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All About Heaven?

Fox News interviewed former president Donald Trump in early June and among the questions was one on the meaning of religion.

I’ll provide his answer, but first, a caveat. This is not a blog about politics, although like with all issues, the interests of faith and politics often overlap; that is, advocating for faith eventually may take you to advocating for or against a candidate or political issue.

So, here’s what the former president said, according to several news outlets. I have made no changes to the text.

“Religion is such a great thing. It keeps you, you know, there’s something to be good about. You want to be good; you want to…It’s so important. And I don’t know if it’s explained. Right. I don’t know if I’m explaining it right now, but when you have something like that, you want to be good. You want to go to heaven, okay? You want to go to heaven.”

Why Be Good?

“If you don’t have heaven, you almost say, ‘Oh, what’s what’s the reason?’ ‘Why do I have to be good? Let’s not be good. What difference does it make?’”

What I believe the former president is saying is that religion is about being good so you can go to heaven. And that view, I believe, is partly correct but from the Christian viewpoint, way too simplistic.

In their never-ending efforts to test Jesus, the Pharisees – specifically one of them who is “a lawyer,” according to Matthew’s gospel – asks Jesus, “Teacher, which is the greatest commandment in the law?”

Jesus’ famous response: “You shall love the Lord your God with all your heart, and with all your soul, and with all your mind. This is the greatest and first commandment. And a second is like it, you shall love your neighbor as yourself.”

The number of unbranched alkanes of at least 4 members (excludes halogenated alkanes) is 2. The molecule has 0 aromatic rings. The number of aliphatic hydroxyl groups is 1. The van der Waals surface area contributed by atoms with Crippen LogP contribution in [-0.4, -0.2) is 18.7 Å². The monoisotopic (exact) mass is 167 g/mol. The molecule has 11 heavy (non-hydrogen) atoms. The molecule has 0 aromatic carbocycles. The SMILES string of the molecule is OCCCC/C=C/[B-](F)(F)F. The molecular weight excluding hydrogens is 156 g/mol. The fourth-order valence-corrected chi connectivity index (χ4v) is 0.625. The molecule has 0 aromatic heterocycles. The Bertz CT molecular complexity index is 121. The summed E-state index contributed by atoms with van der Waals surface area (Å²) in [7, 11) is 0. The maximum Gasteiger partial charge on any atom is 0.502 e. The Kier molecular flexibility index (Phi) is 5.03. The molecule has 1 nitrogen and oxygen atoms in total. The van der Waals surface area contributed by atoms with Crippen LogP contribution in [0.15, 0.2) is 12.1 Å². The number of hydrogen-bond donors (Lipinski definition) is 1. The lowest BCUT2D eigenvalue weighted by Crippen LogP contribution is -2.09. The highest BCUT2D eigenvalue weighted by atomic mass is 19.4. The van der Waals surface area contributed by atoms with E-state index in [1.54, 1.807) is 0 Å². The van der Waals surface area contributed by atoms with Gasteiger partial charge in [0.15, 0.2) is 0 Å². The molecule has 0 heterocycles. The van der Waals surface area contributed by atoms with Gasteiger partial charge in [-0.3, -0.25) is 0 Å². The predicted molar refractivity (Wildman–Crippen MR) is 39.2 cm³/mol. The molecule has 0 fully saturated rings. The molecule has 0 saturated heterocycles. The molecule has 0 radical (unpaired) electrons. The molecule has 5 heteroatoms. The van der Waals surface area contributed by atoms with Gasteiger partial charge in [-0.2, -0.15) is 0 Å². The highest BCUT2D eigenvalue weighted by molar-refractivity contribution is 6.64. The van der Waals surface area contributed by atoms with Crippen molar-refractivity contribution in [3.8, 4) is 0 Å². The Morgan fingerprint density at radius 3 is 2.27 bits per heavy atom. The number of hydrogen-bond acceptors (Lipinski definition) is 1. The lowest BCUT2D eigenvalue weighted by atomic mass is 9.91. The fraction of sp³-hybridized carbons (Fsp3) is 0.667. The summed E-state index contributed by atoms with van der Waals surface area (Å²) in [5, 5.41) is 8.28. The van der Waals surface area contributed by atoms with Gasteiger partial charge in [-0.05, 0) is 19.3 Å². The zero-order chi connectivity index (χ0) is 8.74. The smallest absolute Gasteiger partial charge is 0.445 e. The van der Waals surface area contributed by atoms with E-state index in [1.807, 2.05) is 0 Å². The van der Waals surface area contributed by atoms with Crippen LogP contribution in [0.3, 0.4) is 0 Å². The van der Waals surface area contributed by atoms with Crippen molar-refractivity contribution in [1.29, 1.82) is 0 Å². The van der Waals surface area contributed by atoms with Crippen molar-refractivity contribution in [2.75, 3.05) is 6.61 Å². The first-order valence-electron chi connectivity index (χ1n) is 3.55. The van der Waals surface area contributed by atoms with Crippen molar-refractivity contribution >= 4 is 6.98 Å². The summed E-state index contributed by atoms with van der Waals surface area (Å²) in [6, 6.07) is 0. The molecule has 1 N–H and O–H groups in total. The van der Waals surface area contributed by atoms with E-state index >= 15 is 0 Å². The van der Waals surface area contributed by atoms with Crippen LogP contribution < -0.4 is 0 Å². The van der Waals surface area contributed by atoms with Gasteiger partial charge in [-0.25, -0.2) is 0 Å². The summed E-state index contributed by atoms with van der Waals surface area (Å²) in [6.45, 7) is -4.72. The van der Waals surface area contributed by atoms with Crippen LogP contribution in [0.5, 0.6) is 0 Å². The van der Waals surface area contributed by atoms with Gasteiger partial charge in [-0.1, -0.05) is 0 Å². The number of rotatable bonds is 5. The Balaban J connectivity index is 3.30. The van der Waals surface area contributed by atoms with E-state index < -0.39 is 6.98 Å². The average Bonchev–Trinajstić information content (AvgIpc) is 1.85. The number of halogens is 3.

The Shema

The first part of this greatest commandment – called the Shema – was so important to the ancient Hebrews (and to some observant Jews today) that many wore these words on parchment inside a phylactery – a small box attached to the forehead to show that the wearer always kept these words “in front of their minds.”

These two commandments imply much more than being good to attain heaven. For one thing, they imply total commitment, to God and to one another. And for many Christians, keeping the second is also keeping the first.

By way of contrast, I recall years ago stopping in Kearney, MO, just north of Kansas City, at a gas station and going to the men’s room. I overheard a conversation between two locals, in which one man said, “Henrietta asked me to go to church with her.” The other man asked, “Did you go?”

“Yes,” replied the first man. The second man said, “Religion’s OK as long as you don’t take it seriously.”

This subject makes me recall another verse in the Bible, this one from the Letter of James. The author is said to have been the half-brother of Jesus and among the leaders of the early Christian community in Jerusalem. But it was written in Greek, which is among the reasons some scholars question its authorship, saying that it’s unlikely that Jesus’ brother, James, could have been schooled so well in Greek.

Religion Pure and Undefiled

In any case, James writes: “Religion that is pure and undefiled before God and the Father is this, to care for orphans and widows in their affliction and to keep oneself unstained by the world.”

In other words, “true religion” compels its adherents to care for others, especially those who most need care. And it means not adopting the values of “the world,” which in Jesus’ time and in ours, means the values that contradict Jesus’ teaching.

So, is “being good to go to heaven” important for someone searching for God in the Christian tradition? Yes, but I believe the goal should be in the background for most believers and that taking the two greatest commandments seriously is a requisite for practicing true religion.

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